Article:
Patrick Mahomes and Chris Jones Got Paid. Who's Next for the Kansas City Chiefs?

The salary cap doesn’t allow NFL teams to keep all their elite talent, so who is next in line for a big payday from the Kansas City Chiefs, and who could be the odd man out?
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The only negative about having a lot of great players on one football team is that they all need to be paid eventually.

The Kansas City Chiefs were able to reach agreements with their best player on each side of the ball when they signed Patrick Mahomes and Chris Jones to long-term extensions, but they aren’t the only two players whose contracts are ending soon.

Sooner rather than later, the Chiefs will need to put plans into action on some current members of the team, as waiting until they are free agents isn’t a viable way to do business if you want to keep the player. These are cornerstones for the team, on and off the field, and losing any of them would hurt the team dearly. But the NFL is a salary-capped sport, and tough decisions will have to be made.

Mitchell Schwartz - Contract up after the 2021 season.

Perennial All-Pro Mitchell Schwartz has been a staple for the Chiefs ever since John Dorsey signed him in 2016. In addition to being an All-Pro right tackle, he is also an All-Pro chef and great locker room guy. Losing a player like Schwartz would be a tough thing to stomach, but tackles are paid a pretty penny in today’s NFL and it might be hard for the Chiefs to pay up.

Interestingly, Schwartz signed an extension with the Chiefs last offseason which added more money to his deal along with an extra year. Even with the extra money, Schwartz is making much less than the other top-flight right tackles in the league. Lane Johnson, who signed after Schwartz last November, makes $5.5 million more than Schwartz in 2020 and $6.5 million more in 2021.

While Schwartz is over 30 years old, we have seen many offensive tackles last well into their mid-30s. Jason Peters, Joe Staley, and Andrew Whitworth are all examples of offensive lineman aging gracefully until their late-30s while still retaining their elite traits. Schwartz’s focus on technique also lends itself to aging gracefully, much like these other tackles.

So what would another extension look like for Schwartz? It’s hard to say, as he already signed an extension for new money that was less than what he’s actually worth. Would Schwartz take another less-than-market-value deal, or would the Chiefs have to pay the premium for an All-Pro tackle? Even if he won’t take another sub-value deal, Schwartz should be a priority for the Chiefs to retain, as he's the best player on the line protecting their half-a-billion-dollar quarterback.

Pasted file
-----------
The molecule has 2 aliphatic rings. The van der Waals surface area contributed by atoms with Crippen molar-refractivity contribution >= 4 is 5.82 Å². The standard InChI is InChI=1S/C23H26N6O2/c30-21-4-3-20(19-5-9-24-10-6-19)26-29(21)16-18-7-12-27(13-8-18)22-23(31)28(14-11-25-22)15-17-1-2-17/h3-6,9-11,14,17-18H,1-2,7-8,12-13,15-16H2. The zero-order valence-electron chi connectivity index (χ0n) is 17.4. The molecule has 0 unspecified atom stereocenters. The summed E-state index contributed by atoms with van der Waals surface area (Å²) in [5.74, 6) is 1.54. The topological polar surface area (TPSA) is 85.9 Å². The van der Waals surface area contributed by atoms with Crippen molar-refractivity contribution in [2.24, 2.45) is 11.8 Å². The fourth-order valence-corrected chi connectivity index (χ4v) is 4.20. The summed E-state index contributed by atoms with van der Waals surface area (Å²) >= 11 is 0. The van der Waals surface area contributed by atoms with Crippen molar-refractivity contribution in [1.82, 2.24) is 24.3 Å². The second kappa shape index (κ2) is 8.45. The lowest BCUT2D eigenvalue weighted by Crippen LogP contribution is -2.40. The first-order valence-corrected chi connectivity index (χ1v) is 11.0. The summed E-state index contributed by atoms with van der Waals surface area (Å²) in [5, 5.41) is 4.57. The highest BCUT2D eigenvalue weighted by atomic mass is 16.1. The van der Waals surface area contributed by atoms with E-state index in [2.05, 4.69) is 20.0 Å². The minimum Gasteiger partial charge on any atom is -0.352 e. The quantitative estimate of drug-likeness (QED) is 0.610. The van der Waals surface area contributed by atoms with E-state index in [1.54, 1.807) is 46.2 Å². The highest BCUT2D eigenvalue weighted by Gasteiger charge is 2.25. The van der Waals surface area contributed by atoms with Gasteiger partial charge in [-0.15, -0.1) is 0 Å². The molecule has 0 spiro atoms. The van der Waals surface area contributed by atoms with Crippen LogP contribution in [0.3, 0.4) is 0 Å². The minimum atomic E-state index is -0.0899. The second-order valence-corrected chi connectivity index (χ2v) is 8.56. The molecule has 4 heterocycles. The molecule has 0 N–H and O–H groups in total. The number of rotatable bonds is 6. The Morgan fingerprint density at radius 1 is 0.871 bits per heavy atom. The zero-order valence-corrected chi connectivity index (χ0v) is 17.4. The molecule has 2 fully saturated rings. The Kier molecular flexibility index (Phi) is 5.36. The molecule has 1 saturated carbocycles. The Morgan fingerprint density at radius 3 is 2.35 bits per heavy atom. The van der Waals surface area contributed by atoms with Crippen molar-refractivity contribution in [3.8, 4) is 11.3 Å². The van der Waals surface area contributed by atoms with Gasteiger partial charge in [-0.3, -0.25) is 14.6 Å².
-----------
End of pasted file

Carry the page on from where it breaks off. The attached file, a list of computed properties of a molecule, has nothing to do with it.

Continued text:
Travis Kelce - Contract ends after the 2021 season.

The end of Travis Kelce’s contract is coming up soon, and a few things will make it a bit awkward.

For one, Kelce is not getting younger. Due to coming into the NFL as a 23-year-old and then missing his rookie year, Kelce is already 31 years old. Tight ends can play well into their mid-30s, Jason Witten is still playing at approximately 60 years old as a reference, so making sure Kelce is a Chief for life would only have to extend his current contract a few years.

However, the few years that the Chiefs would have to add on to the contract comes with a monetary issue.

San Francisco 49ers TE George Kittle is getting close to a rumored extension with his team, and many around the NFL are expecting it to break the tight end market. While there are very few tight ends that can look at Kittle and demand what he will eventually get, Kelce is one of those guys. Age does play against Kelce in a prospective contract negotiation, but while other position groups have seen their salaries skyrocket, tight ends salaries have been stuck at around $11 million per year for a while. Kelce might want to get a bigger piece of the pie as he sees the cap soar, but it's hard to say where his priorities lie at this point in his career. If he is okay with an extension at his current salary of around $11 million a year, then Kelce might end up a Chief for life.

Tyrann Mathieu - Contract ends after the 2021 season.

Tyrann Mathieu was an instant leader on the defensive side of the ball with his addition in 2020 and has already turned into an integral part of the team. That’s what makes his uncertain future even more difficult to plan out.

Mathieu's contract not only ends after the 2021 season, but the last year of his contract carries a whopping $19.7 million cap hit. That cap hit is the highest for any safety in NFL history. With only $5 million in dead cap money if he were to be released before 2021, his contract might come under focus in the 2021 offseason for cap savings.

Tyrann is also currently 28 years old and by the time his contract is up, he will be 30. It's hard to say how he will play into his 30s, and it seems like a riskier bet for a team paying big bucks to their quarterback. As a leader on and off the field though, it’s a very difficult decision and one I don’t envy Brett Veach in making.